Here’s a flame graph of CPU usage within ceph-osd. The three blocks at the bottom are the entry points for threads from three of the groups above: the bluestore callback threadpool (fn_anonymous), the AsyncMessenger thread (msgr-worker-0), and the main OSD thread pool (tp_osd_tp).
Drilling down a bit more into the Context::completion call we see that the bluestore callback spends quite a bit of time contending on locks.
A core design goal of crimson given the overhead imposed by the concurrency design in classic ceph-osd is: as much as possible, permit a single IO operation to complete on a single core without context switches and without blocking if the underlying storage operations don’t require it. However, some operations will still need to be able to wait for asynchronous processes to complete, perhaps non-deterministically depending on the state of the system (due to recovery or something else) or the underlying device. We therefore still need some way of multiplexing concurrent requests onto a single core.
In order to make this easier, crimson makes use of a C++ framework originally developed for ScyllaDB called Seastar. Seastar generally pre-allocates one thread pinned to each core. The application is meant to partition work among those cores such that state can be partitioned between cores and locking can be avoided. With Ceph, this gives us a threading structure that looks like:
Rather than splitting the stages of performing an IO operation among different groups of threads, with seastar we partition IO operations among a group of threads based on the target object, but perform all of the pipeline stages within a single thread. If an operation needs to block, the core’s seastar reactor will switch to another concurrent operation upon which it can make progress.
Seastar offers a convenient programming model for expressing this kind of asynchronous logic based on a C++ implementation of futures.On the left, we have a (very simplified) version of the classic ceph-osd request handling loop. On the right, we have the same operations re expressed using seastar futures. The value returned by the repeat() call allows the seastar reactor to poll whether the process represented by this code is ready to run or is waiting. The reactor can switch among such tasks as they become ready to run or become blocked on IO.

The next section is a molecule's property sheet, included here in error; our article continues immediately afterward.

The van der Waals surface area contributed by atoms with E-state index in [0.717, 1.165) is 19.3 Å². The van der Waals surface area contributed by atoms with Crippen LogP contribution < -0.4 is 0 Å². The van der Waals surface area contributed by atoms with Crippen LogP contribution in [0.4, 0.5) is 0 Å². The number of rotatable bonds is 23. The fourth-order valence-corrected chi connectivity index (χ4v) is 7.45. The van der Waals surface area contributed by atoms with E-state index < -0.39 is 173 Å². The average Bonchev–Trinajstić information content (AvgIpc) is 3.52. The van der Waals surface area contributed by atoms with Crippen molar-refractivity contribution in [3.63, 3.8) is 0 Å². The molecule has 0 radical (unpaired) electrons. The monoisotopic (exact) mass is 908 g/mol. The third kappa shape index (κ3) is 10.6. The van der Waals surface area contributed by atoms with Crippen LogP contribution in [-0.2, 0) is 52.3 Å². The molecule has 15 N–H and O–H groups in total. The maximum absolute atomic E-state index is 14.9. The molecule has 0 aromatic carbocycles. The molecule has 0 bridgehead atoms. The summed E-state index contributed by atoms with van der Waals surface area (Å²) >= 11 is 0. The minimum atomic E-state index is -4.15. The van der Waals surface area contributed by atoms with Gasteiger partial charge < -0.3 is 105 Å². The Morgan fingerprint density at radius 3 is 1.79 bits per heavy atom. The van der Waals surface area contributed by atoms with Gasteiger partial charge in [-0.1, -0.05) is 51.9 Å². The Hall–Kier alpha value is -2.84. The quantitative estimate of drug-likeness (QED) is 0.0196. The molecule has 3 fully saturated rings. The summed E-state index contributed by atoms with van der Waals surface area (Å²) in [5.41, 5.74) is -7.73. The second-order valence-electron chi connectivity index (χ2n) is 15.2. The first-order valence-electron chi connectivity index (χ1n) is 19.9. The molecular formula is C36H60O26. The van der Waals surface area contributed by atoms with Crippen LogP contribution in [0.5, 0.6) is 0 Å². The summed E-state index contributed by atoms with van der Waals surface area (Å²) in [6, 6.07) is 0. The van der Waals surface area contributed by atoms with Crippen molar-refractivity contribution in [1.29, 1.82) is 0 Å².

We plan for crimson-osd to be a drop-in replacement for ceph-osd, eventually. However, because the programming model for crimson-osd is so radically different from classic ceph-osd, crimson-osd amounts to a rewrite of ceph-osd.
Our initial focus in 2019 was on building a proof of concept capable of performing basic IO operations to a memory backend through a seastar reimplementation of the Ceph messenger protocol. The result was that the crimson version was several times more CPU efficient per operation than classic-osd.
In 2020, our focus has been in two areas. First, round out the crimson-osd implementation to handle recovery, backfill, and scrub in order to enable failure testing. Second, create crimson compatible disk backends to enable actual workloads. As part of the latter effort, crimson can now run BlueStore. We’ve also begun work on a new ObjectStore implementation specific to crimson intended to work with next generation technologies like Zoned Namespace (ZNS) devices called SeaStore.
If you are interested in contributing, the current implementation can be found in the main Ceph Git repository.
You can also find a bit more information about crimson in this talk from Vault ‘20.